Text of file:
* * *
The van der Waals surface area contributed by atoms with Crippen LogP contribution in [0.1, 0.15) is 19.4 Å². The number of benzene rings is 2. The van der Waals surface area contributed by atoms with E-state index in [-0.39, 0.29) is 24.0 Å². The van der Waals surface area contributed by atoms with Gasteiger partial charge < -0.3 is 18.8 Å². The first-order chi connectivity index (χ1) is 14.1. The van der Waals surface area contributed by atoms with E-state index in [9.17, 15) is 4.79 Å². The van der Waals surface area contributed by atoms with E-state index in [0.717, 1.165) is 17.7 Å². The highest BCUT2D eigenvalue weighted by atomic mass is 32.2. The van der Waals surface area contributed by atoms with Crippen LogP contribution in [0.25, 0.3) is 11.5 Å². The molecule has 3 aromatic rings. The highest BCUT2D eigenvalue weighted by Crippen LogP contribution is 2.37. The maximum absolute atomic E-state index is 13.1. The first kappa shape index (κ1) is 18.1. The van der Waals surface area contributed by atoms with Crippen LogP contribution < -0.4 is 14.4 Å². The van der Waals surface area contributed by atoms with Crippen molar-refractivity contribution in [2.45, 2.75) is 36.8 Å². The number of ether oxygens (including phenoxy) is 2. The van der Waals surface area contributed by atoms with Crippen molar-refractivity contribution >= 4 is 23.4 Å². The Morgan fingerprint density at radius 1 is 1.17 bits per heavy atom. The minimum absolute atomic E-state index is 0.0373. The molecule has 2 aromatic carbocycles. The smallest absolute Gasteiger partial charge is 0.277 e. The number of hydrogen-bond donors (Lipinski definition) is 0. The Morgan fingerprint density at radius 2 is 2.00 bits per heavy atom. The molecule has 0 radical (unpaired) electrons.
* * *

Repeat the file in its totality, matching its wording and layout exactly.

The van der Waals surface area contributed by atoms with Crippen LogP contribution in [0.1, 0.15) is 19.4 Å². The number of benzene rings is 2. The van der Waals surface area contributed by atoms with E-state index in [-0.39, 0.29) is 24.0 Å². The van der Waals surface area contributed by atoms with Gasteiger partial charge < -0.3 is 18.8 Å². The first-order chi connectivity index (χ1) is 14.1. The van der Waals surface area contributed by atoms with E-state index in [9.17, 15) is 4.79 Å². The van der Waals surface area contributed by atoms with E-state index in [0.717, 1.165) is 17.7 Å². The highest BCUT2D eigenvalue weighted by atomic mass is 32.2. The van der Waals surface area contributed by atoms with Crippen LogP contribution in [0.25, 0.3) is 11.5 Å². The molecule has 3 aromatic rings. The highest BCUT2D eigenvalue weighted by Crippen LogP contribution is 2.37. The maximum absolute atomic E-state index is 13.1. The first kappa shape index (κ1) is 18.1. The van der Waals surface area contributed by atoms with Crippen LogP contribution < -0.4 is 14.4 Å². The van der Waals surface area contributed by atoms with Crippen molar-refractivity contribution in [2.45, 2.75) is 36.8 Å². The number of ether oxygens (including phenoxy) is 2. The van der Waals surface area contributed by atoms with Crippen molar-refractivity contribution >= 4 is 23.4 Å². The Morgan fingerprint density at radius 1 is 1.17 bits per heavy atom. The minimum absolute atomic E-state index is 0.0373. The molecule has 2 aromatic carbocycles. The smallest absolute Gasteiger partial charge is 0.277 e. The number of hydrogen-bond donors (Lipinski definition) is 0. The Morgan fingerprint density at radius 2 is 2.00 bits per heavy atom. The molecule has 0 radical (unpaired) electrons.